Water protests erupt in Limpopo town
Molemole shut down by protesters angered by municipal water bills
- Protesters shut down Molemole, Limpopo on Monday.
- The community says taps regularly run dry and some areas are without water and yet they get water bills.
- The local municipality says the district completed provision of bulk water supply in February and its billing system is accurate.
- Community leaders and a councillor say some areas are still without water.
On Monday, Molemole, north of Polokwane, Limpopo, was a ghost town. The streets were deserted and shops, businesses and banks were closed ahead of expected protests.
More than 100 protesters from Dendron gathered from 5am to block roads leading to the town centre. Later, protesters marched from the taxi rank to the office of the Mayor of Molemole Municipality.
In the memorandum, the community demanded the provision of drinking water to all households and the scrapping of debt on services since 2017 because the municipality has not rendered basic services other than dustbin collection.
Thomas Mudau, a community leader, said the municipality had not honoured an agreement it had reached with the community years ago.
Handwritten minutes of a meeting held in 2 September 2019 with the mayor and municipal manager, suggest that it was agreed that the municipality would not disconnect electricity for non-payment of water bills, that existing bills would be scrapped, that a flat rate would be introduced until water services were properly restored.
Water supply has been intermittent and often not at all since 2012, according to residents.
The community also wants tarred streets; parks, sports and recreational facilities; and a shopping mall.
But the major unhappiness remains around residents distrusting the billing system.
“We have not seen any officials walking around to take water readings for the month but surprisingly we get billed every month,” said Nare Makgoka.
Makgoka said there are Jojo tanks dotted around the villages which are rarely filled. Individuals have therefore drilled boreholes and sell the water.
Frank Molele said he stopped paying his bills in 2016 because he was double-billed. “The first bill comes in the name of my wife and myself; the other one comes in my name,” said Molele.
He showed GroundUp two bills for the same physical address from March 2020 - one for R91,694 and another for R29,186. “As from the beginning of this month the municipality blocked my electricity card. I can no longer buy electricity. This is done to make me pay, but where am I going to get that amount?” said Molele.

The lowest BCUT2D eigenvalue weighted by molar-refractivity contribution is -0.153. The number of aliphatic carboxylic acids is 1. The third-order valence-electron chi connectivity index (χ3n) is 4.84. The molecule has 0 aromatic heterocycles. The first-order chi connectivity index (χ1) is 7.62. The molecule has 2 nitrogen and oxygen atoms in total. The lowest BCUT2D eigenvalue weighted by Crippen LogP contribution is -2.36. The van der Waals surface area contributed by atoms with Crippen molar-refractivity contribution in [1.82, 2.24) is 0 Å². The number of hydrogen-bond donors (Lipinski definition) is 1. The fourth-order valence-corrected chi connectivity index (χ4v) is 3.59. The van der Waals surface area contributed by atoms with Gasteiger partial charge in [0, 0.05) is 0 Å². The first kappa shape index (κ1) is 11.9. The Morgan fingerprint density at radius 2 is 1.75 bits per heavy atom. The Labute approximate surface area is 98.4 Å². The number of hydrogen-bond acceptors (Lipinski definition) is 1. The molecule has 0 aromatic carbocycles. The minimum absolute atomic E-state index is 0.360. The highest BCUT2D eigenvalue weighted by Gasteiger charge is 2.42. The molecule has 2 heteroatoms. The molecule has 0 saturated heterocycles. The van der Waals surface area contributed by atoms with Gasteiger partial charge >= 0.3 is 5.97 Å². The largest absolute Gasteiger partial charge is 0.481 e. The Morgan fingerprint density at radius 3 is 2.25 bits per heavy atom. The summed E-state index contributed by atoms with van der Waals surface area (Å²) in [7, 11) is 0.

Currently his family is using firewood for cooking.
The memo was signed by Mayor Edward Paya. He refused to address the protesters, but told the community leaders he will respond in seven days. He was whisked away by police and private security guards.
Molemole municipality spokesperson Ma’sforo Mashegoana said the mayor would respond after a council sitting on 29 March.
The municipality issued a statement saying: “Generally the residents of Mogwadi [Dendron] receive clean water supply on regular basis except when there is a breakdown.” The statement also said Capricorn District Municipality, which is the water services authority, had handed over a bulk water supply project for Molemole on 22 February.
But Mudau says the bulk water supply is not working properly and over 1,000 households are still struggling to get tap water.
In a statement, Councillor Calvin Matjee (DA) accused the municipality of an “irregular water billing system” “after overwhelming complaints by the residents of Mogwadi who were paying for water they are not receiving for over a year”.
“The DA conducted an oversight, only to confirm that the taps in Mogwadi were bone dry … Residents of Mogwadi are suffering without the access of water that they have paid for and there are growing concerns around hygiene and health concerns,” Matjee stated.
“The municipality only connected water pipes from the dam to the old water pipelines … and they called this a the bulk water project,” said Matjee.
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